Metering is adjusted by pressing the appropriate button on the back of the camera next to the AF point selection button above the navigation wheel. A small icon showing the three metering options will flag onto the screen and you can scroll through these using the wheel. It won't allow use of the navigation pad, which is a little frustrating, and pressing the set button to confirm the metering only opens up the function menu. Instead the metering button has to be pressed when your desired metering option is highlighted and then it's set.
I think the metering coped quite well in my tests taken in varying conditions such as tunnels and backlit subjects although the latter suffered a little from time to time.
Canon Powershot G11: Noise test
Sensitivity ranges from ISO80-3200 on the Powershot G11 and I'm happy to say that it's acceptable in terms of not seeing it at anything other than full magnification, until the ISO800 setting. From ISO1600, the image is too distorted to get away with as noise invades the low key areas and coloured blotches appaer on the grey card. Detail is also starting to dissipate on the flowers from ISO800 but it's still acceptable at that stage.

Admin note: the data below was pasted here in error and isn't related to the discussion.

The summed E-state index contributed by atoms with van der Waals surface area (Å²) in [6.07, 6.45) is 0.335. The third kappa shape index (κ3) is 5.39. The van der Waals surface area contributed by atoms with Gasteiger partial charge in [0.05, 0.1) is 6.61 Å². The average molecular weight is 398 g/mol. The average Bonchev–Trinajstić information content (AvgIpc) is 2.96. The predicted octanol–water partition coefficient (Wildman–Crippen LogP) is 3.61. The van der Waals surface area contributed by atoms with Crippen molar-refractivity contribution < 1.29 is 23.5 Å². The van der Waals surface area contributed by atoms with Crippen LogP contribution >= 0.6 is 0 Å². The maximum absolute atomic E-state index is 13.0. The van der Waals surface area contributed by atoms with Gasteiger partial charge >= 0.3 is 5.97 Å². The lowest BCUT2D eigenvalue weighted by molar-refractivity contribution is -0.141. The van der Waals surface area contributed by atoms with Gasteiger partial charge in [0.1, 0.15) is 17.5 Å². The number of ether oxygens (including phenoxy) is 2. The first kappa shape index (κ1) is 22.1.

ISO3200 isn't very nice at all, but credit where credit's due, the camera has coped really well in the face of adversity and given some pretty stirling results.
Because the camera has RAW recording, we can see how the it performs at low and high ISO. You can download the RAW files from our download area by clicking the links below:
Canon Powershot G11 ISO80 RAW file
Canon Powershot G11 ISO3200 RAW file
The ISO80 test.
The ISO100 test.